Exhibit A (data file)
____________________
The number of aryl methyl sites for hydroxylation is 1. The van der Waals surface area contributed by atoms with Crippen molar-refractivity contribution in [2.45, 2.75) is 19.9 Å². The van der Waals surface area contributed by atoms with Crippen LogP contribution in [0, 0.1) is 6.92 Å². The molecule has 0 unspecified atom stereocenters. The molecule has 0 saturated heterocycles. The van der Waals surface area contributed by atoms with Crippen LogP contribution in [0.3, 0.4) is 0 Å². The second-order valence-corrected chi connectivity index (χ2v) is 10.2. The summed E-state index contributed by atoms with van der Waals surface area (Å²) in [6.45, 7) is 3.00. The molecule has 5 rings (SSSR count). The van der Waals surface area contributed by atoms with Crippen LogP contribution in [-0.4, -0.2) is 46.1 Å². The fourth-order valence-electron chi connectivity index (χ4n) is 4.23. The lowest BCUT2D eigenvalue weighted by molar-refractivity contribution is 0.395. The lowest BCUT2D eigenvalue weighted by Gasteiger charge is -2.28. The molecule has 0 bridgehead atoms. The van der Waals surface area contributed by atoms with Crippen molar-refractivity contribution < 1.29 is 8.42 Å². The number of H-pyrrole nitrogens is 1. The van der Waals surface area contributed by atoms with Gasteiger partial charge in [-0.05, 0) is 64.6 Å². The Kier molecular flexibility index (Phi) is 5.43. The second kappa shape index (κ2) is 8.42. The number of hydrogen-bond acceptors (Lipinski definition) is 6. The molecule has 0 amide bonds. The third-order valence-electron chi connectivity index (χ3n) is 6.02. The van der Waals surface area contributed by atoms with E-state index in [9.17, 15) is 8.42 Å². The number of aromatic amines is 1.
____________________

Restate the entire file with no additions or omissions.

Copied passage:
The number of aryl methyl sites for hydroxylation is 1. The van der Waals surface area contributed by atoms with Crippen molar-refractivity contribution in [2.45, 2.75) is 19.9 Å². The van der Waals surface area contributed by atoms with Crippen LogP contribution in [0, 0.1) is 6.92 Å². The molecule has 0 unspecified atom stereocenters. The molecule has 0 saturated heterocycles. The van der Waals surface area contributed by atoms with Crippen LogP contribution in [0.3, 0.4) is 0 Å². The second-order valence-corrected chi connectivity index (χ2v) is 10.2. The summed E-state index contributed by atoms with van der Waals surface area (Å²) in [6.45, 7) is 3.00. The molecule has 5 rings (SSSR count). The van der Waals surface area contributed by atoms with Crippen LogP contribution in [-0.4, -0.2) is 46.1 Å². The fourth-order valence-electron chi connectivity index (χ4n) is 4.23. The lowest BCUT2D eigenvalue weighted by molar-refractivity contribution is 0.395. The lowest BCUT2D eigenvalue weighted by Gasteiger charge is -2.28. The molecule has 0 bridgehead atoms. The van der Waals surface area contributed by atoms with Crippen molar-refractivity contribution < 1.29 is 8.42 Å². The number of H-pyrrole nitrogens is 1. The van der Waals surface area contributed by atoms with Gasteiger partial charge in [-0.05, 0) is 64.6 Å². The Kier molecular flexibility index (Phi) is 5.43. The second kappa shape index (κ2) is 8.42. The number of hydrogen-bond acceptors (Lipinski definition) is 6. The molecule has 0 amide bonds. The third-order valence-electron chi connectivity index (χ3n) is 6.02. The van der Waals surface area contributed by atoms with E-state index in [9.17, 15) is 8.42 Å². The number of aromatic amines is 1.